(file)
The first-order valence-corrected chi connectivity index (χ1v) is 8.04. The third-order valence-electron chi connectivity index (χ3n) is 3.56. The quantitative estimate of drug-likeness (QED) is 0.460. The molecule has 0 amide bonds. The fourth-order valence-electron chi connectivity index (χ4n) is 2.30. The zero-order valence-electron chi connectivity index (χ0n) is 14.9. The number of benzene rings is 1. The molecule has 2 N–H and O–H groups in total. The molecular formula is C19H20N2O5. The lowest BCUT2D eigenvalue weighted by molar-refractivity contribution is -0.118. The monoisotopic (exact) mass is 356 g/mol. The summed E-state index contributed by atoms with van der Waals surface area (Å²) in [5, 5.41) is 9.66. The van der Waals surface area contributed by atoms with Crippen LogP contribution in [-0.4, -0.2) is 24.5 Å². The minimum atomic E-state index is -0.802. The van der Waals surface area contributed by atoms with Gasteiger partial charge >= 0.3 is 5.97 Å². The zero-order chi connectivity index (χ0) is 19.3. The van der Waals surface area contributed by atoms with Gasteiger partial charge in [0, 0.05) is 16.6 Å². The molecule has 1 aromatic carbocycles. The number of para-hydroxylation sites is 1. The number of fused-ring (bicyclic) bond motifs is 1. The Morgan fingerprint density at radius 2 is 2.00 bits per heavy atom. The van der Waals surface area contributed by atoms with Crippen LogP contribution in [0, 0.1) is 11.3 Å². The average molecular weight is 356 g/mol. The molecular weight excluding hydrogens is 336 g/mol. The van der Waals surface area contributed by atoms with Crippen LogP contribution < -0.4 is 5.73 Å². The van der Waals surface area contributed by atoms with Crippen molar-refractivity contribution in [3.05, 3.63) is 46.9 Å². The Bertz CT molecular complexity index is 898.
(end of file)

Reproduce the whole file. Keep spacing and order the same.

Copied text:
The first-order valence-corrected chi connectivity index (χ1v) is 8.04. The third-order valence-electron chi connectivity index (χ3n) is 3.56. The quantitative estimate of drug-likeness (QED) is 0.460. The molecule has 0 amide bonds. The fourth-order valence-electron chi connectivity index (χ4n) is 2.30. The zero-order valence-electron chi connectivity index (χ0n) is 14.9. The number of benzene rings is 1. The molecule has 2 N–H and O–H groups in total. The molecular formula is C19H20N2O5. The lowest BCUT2D eigenvalue weighted by molar-refractivity contribution is -0.118. The monoisotopic (exact) mass is 356 g/mol. The summed E-state index contributed by atoms with van der Waals surface area (Å²) in [5, 5.41) is 9.66. The van der Waals surface area contributed by atoms with Crippen LogP contribution in [-0.4, -0.2) is 24.5 Å². The minimum atomic E-state index is -0.802. The van der Waals surface area contributed by atoms with Gasteiger partial charge >= 0.3 is 5.97 Å². The zero-order chi connectivity index (χ0) is 19.3. The van der Waals surface area contributed by atoms with Gasteiger partial charge in [0, 0.05) is 16.6 Å². The molecule has 1 aromatic carbocycles. The number of para-hydroxylation sites is 1. The number of fused-ring (bicyclic) bond motifs is 1. The Morgan fingerprint density at radius 2 is 2.00 bits per heavy atom. The van der Waals surface area contributed by atoms with Crippen LogP contribution in [0, 0.1) is 11.3 Å². The average molecular weight is 356 g/mol. The molecular weight excluding hydrogens is 336 g/mol. The van der Waals surface area contributed by atoms with Crippen LogP contribution < -0.4 is 5.73 Å². The van der Waals surface area contributed by atoms with Crippen molar-refractivity contribution in [3.05, 3.63) is 46.9 Å². The Bertz CT molecular complexity index is 898.